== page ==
Magnevist MRI Contrast Agent May Cause Hypersensitivity Reactions: FDA
Federal drug regulators are warning that some patients may have a hypersensitivity to Magnevist, an MRI contrast solution used to improve the outcome of MRI scans.
The FDA has updated the Magnevist label warnings to indicate that some patients have shown signs of severe hypersensitivity to the drug. Healthcare providers have been advised to keep resuscitative equipment immediately available in case such a reaction occurs.
The hypersensitivity reactions from the Magnevist MRI contrast agents are not always immediate, the FDA noted, with some delayed hypersensitivity occurring several hours after the solution was administered.
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Magnevist (gadopentetate dimeglumine) is a gadolinium-based contrast agent (GBCA) manufactured by Bayer Healthcare. Gadolinium-based contrast agents are solutions given to patients before they take a magnetic resonance image (MRI) in order to get better results.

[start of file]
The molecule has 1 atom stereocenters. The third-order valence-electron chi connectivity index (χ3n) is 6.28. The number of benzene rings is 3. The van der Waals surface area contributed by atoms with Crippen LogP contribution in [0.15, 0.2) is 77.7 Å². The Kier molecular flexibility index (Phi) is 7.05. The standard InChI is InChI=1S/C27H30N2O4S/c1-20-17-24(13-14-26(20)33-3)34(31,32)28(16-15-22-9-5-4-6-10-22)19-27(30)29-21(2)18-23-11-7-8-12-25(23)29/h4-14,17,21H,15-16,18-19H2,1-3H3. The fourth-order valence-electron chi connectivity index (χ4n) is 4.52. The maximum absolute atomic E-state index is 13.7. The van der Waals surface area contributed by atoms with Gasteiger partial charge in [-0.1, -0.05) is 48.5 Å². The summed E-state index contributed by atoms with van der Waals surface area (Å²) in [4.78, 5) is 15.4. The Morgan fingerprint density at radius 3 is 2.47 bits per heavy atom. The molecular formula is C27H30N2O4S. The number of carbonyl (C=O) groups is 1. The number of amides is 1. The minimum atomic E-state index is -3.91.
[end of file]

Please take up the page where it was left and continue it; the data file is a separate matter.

The FDA warned that the risk of Magnevist hypersensitivity appeared to be higher in patients with a history of reactions to contrast solutions, bronchial asthma or allergic disorders. The reactions can occur with or without prior exposure to GBCAs.
In recent years, use of Magnevist and other gadolinium MRI contrast agents have also been linked to a risk of a severe and potentially life-threatening reaction, known as nephrogenic systemic fibrosis (NSF), which is known to occur among individuals with impaired kidney function. This reaction causes a hardening and thickening of the skin and other tissue throughout the body.
In September 2010 the FDA banned the use of Magnevist on patients with kidney problems due to the risk of NSF. The agency also put similar restrictions on GE Healthcare’s Omniscan and Covidien’s Optimark.
Several hundred lawsuits over nephrogenic systemic fibrosis have been filed in the United States by individuals who developed the condition after receiving a gadolinium-based contrast agent.
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